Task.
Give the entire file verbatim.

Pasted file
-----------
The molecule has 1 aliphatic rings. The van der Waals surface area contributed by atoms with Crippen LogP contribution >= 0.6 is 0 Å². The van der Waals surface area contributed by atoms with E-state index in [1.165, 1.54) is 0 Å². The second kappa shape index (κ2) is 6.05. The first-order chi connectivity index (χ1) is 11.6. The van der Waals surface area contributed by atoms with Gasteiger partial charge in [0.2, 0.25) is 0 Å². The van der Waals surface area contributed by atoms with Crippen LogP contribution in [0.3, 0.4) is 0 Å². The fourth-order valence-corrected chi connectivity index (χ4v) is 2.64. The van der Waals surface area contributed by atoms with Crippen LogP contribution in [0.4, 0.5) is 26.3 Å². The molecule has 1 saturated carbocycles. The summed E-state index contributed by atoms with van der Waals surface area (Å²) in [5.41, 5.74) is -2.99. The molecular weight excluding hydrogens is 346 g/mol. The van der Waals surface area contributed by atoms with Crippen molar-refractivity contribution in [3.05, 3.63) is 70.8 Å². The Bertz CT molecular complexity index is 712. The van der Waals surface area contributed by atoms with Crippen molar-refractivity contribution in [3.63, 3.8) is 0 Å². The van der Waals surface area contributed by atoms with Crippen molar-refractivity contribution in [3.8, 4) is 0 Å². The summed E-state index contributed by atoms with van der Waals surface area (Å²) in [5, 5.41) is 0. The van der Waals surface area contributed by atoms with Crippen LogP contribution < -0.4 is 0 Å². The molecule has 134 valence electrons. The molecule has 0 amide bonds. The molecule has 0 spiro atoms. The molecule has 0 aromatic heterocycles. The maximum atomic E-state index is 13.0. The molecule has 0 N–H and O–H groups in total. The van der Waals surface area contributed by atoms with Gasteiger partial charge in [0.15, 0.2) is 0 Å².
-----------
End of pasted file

The molecule has 1 aliphatic rings. The van der Waals surface area contributed by atoms with Crippen LogP contribution >= 0.6 is 0 Å². The van der Waals surface area contributed by atoms with E-state index in [1.165, 1.54) is 0 Å². The second kappa shape index (κ2) is 6.05. The first-order chi connectivity index (χ1) is 11.6. The van der Waals surface area contributed by atoms with Gasteiger partial charge in [0.2, 0.25) is 0 Å². The van der Waals surface area contributed by atoms with Crippen LogP contribution in [0.3, 0.4) is 0 Å². The fourth-order valence-corrected chi connectivity index (χ4v) is 2.64. The van der Waals surface area contributed by atoms with Crippen LogP contribution in [0.4, 0.5) is 26.3 Å². The molecule has 1 saturated carbocycles. The summed E-state index contributed by atoms with van der Waals surface area (Å²) in [5.41, 5.74) is -2.99. The molecular weight excluding hydrogens is 346 g/mol. The van der Waals surface area contributed by atoms with Crippen molar-refractivity contribution in [3.05, 3.63) is 70.8 Å². The Bertz CT molecular complexity index is 712. The van der Waals surface area contributed by atoms with Crippen molar-refractivity contribution in [3.63, 3.8) is 0 Å². The van der Waals surface area contributed by atoms with Crippen molar-refractivity contribution in [3.8, 4) is 0 Å². The summed E-state index contributed by atoms with van der Waals surface area (Å²) in [5, 5.41) is 0. The van der Waals surface area contributed by atoms with Crippen LogP contribution < -0.4 is 0 Å². The molecule has 134 valence electrons. The molecule has 0 amide bonds. The molecule has 0 spiro atoms. The molecule has 0 aromatic heterocycles. The maximum atomic E-state index is 13.0. The molecule has 0 N–H and O–H groups in total. The van der Waals surface area contributed by atoms with Gasteiger partial charge in [0.15, 0.2) is 0 Å².